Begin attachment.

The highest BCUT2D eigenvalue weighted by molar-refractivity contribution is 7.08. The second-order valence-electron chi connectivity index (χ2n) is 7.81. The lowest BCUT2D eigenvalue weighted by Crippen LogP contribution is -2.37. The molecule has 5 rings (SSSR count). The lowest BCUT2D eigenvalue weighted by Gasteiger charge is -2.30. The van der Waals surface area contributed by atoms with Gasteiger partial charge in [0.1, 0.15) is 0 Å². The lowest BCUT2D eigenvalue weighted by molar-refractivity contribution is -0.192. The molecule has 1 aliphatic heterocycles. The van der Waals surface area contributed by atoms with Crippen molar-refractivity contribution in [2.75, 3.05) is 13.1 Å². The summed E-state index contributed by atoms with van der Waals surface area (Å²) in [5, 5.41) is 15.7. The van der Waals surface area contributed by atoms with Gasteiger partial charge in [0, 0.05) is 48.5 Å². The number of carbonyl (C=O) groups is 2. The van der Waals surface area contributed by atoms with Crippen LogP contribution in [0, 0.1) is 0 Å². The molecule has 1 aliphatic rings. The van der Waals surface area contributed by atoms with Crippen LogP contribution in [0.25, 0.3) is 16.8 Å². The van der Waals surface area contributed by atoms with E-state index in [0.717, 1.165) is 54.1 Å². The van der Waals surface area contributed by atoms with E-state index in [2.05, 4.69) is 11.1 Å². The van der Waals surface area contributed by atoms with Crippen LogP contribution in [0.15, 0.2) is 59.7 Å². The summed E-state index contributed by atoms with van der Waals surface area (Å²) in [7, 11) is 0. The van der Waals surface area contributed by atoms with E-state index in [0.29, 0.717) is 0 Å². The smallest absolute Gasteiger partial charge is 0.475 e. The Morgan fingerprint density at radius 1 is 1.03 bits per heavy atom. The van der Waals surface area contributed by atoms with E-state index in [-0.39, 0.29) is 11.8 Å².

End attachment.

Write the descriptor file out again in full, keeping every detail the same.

The highest BCUT2D eigenvalue weighted by molar-refractivity contribution is 7.08. The second-order valence-electron chi connectivity index (χ2n) is 7.81. The lowest BCUT2D eigenvalue weighted by Crippen LogP contribution is -2.37. The molecule has 5 rings (SSSR count). The lowest BCUT2D eigenvalue weighted by Gasteiger charge is -2.30. The van der Waals surface area contributed by atoms with Gasteiger partial charge in [0.1, 0.15) is 0 Å². The lowest BCUT2D eigenvalue weighted by molar-refractivity contribution is -0.192. The molecule has 1 aliphatic heterocycles. The van der Waals surface area contributed by atoms with Crippen molar-refractivity contribution in [2.75, 3.05) is 13.1 Å². The summed E-state index contributed by atoms with van der Waals surface area (Å²) in [5, 5.41) is 15.7. The van der Waals surface area contributed by atoms with Gasteiger partial charge in [0, 0.05) is 48.5 Å². The number of carbonyl (C=O) groups is 2. The van der Waals surface area contributed by atoms with Crippen LogP contribution in [0, 0.1) is 0 Å². The molecule has 1 aliphatic rings. The van der Waals surface area contributed by atoms with Crippen LogP contribution in [0.25, 0.3) is 16.8 Å². The van der Waals surface area contributed by atoms with E-state index in [0.717, 1.165) is 54.1 Å². The van der Waals surface area contributed by atoms with E-state index in [2.05, 4.69) is 11.1 Å². The van der Waals surface area contributed by atoms with Crippen LogP contribution in [0.15, 0.2) is 59.7 Å². The summed E-state index contributed by atoms with van der Waals surface area (Å²) in [7, 11) is 0. The van der Waals surface area contributed by atoms with E-state index in [0.29, 0.717) is 0 Å². The smallest absolute Gasteiger partial charge is 0.475 e. The Morgan fingerprint density at radius 1 is 1.03 bits per heavy atom. The van der Waals surface area contributed by atoms with E-state index in [-0.39, 0.29) is 11.8 Å².